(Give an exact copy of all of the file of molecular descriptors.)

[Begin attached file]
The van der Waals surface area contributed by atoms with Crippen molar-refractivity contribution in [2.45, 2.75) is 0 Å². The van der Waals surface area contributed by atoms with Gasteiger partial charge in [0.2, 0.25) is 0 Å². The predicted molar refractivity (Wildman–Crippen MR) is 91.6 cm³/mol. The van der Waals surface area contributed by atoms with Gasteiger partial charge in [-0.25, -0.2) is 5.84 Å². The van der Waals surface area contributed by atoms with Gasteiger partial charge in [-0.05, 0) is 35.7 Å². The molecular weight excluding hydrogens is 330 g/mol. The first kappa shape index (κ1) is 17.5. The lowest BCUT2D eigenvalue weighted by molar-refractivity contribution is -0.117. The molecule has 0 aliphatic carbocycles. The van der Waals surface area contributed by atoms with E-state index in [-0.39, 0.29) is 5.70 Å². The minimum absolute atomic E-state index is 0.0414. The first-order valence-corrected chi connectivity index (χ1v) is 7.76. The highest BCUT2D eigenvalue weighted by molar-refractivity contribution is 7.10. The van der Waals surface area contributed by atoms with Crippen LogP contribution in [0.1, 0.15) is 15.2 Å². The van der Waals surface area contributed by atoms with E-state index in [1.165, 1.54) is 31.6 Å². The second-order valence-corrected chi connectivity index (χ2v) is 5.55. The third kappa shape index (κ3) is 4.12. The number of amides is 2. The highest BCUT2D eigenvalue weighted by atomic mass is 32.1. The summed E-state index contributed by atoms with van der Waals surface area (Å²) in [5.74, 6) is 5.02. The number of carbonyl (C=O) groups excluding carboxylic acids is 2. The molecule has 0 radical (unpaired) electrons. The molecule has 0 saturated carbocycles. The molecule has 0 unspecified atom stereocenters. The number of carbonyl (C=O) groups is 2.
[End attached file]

The van der Waals surface area contributed by atoms with Crippen molar-refractivity contribution in [2.45, 2.75) is 0 Å². The van der Waals surface area contributed by atoms with Gasteiger partial charge in [0.2, 0.25) is 0 Å². The predicted molar refractivity (Wildman–Crippen MR) is 91.6 cm³/mol. The van der Waals surface area contributed by atoms with Gasteiger partial charge in [-0.25, -0.2) is 5.84 Å². The van der Waals surface area contributed by atoms with Gasteiger partial charge in [-0.05, 0) is 35.7 Å². The molecular weight excluding hydrogens is 330 g/mol. The first kappa shape index (κ1) is 17.5. The lowest BCUT2D eigenvalue weighted by molar-refractivity contribution is -0.117. The molecule has 0 aliphatic carbocycles. The van der Waals surface area contributed by atoms with E-state index in [-0.39, 0.29) is 5.70 Å². The minimum absolute atomic E-state index is 0.0414. The first-order valence-corrected chi connectivity index (χ1v) is 7.76. The highest BCUT2D eigenvalue weighted by molar-refractivity contribution is 7.10. The van der Waals surface area contributed by atoms with Crippen LogP contribution in [0.1, 0.15) is 15.2 Å². The van der Waals surface area contributed by atoms with E-state index in [1.165, 1.54) is 31.6 Å². The second-order valence-corrected chi connectivity index (χ2v) is 5.55. The third kappa shape index (κ3) is 4.12. The number of amides is 2. The highest BCUT2D eigenvalue weighted by atomic mass is 32.1. The summed E-state index contributed by atoms with van der Waals surface area (Å²) in [5.74, 6) is 5.02. The number of carbonyl (C=O) groups excluding carboxylic acids is 2. The molecule has 0 radical (unpaired) electrons. The molecule has 0 saturated carbocycles. The molecule has 0 unspecified atom stereocenters. The number of carbonyl (C=O) groups is 2.